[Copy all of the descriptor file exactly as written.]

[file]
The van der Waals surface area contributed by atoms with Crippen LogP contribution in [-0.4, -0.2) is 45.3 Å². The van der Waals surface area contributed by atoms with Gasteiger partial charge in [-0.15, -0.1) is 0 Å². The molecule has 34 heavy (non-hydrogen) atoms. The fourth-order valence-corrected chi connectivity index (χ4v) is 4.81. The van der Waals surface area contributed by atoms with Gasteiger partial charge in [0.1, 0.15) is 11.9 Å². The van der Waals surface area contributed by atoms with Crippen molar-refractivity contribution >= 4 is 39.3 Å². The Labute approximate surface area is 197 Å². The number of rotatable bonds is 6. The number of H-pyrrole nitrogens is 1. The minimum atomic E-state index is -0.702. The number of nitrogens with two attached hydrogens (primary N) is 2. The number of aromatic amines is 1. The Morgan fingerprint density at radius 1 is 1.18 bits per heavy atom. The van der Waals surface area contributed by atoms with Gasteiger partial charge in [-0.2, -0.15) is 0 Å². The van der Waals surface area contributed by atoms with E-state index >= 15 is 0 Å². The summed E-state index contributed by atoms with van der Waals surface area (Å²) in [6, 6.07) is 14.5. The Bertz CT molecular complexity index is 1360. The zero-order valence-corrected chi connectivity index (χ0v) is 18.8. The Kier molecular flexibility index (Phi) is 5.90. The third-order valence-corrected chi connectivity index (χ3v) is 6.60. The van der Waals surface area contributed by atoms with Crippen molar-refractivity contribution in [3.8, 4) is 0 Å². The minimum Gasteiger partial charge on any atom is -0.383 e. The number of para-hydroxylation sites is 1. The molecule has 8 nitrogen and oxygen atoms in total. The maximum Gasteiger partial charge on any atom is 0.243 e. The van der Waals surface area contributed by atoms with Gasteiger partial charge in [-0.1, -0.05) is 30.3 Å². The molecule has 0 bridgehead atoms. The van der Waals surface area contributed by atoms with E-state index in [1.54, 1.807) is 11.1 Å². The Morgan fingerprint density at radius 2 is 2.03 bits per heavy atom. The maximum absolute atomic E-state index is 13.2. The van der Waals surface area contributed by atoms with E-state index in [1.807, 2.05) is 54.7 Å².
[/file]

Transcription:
The van der Waals surface area contributed by atoms with Crippen LogP contribution in [-0.4, -0.2) is 45.3 Å². The van der Waals surface area contributed by atoms with Gasteiger partial charge in [-0.15, -0.1) is 0 Å². The molecule has 34 heavy (non-hydrogen) atoms. The fourth-order valence-corrected chi connectivity index (χ4v) is 4.81. The van der Waals surface area contributed by atoms with Gasteiger partial charge in [0.1, 0.15) is 11.9 Å². The van der Waals surface area contributed by atoms with Crippen molar-refractivity contribution >= 4 is 39.3 Å². The Labute approximate surface area is 197 Å². The number of rotatable bonds is 6. The number of H-pyrrole nitrogens is 1. The minimum atomic E-state index is -0.702. The number of nitrogens with two attached hydrogens (primary N) is 2. The number of aromatic amines is 1. The Morgan fingerprint density at radius 1 is 1.18 bits per heavy atom. The van der Waals surface area contributed by atoms with Gasteiger partial charge in [-0.2, -0.15) is 0 Å². The van der Waals surface area contributed by atoms with E-state index >= 15 is 0 Å². The summed E-state index contributed by atoms with van der Waals surface area (Å²) in [6, 6.07) is 14.5. The Bertz CT molecular complexity index is 1360. The zero-order valence-corrected chi connectivity index (χ0v) is 18.8. The Kier molecular flexibility index (Phi) is 5.90. The third-order valence-corrected chi connectivity index (χ3v) is 6.60. The van der Waals surface area contributed by atoms with Crippen molar-refractivity contribution in [3.8, 4) is 0 Å². The minimum Gasteiger partial charge on any atom is -0.383 e. The number of para-hydroxylation sites is 1. The molecule has 8 nitrogen and oxygen atoms in total. The maximum Gasteiger partial charge on any atom is 0.243 e. The van der Waals surface area contributed by atoms with Gasteiger partial charge in [-0.1, -0.05) is 30.3 Å². The molecule has 0 bridgehead atoms. The van der Waals surface area contributed by atoms with E-state index in [1.54, 1.807) is 11.1 Å². The Morgan fingerprint density at radius 2 is 2.03 bits per heavy atom. The maximum absolute atomic E-state index is 13.2. The van der Waals surface area contributed by atoms with E-state index in [1.807, 2.05) is 54.7 Å².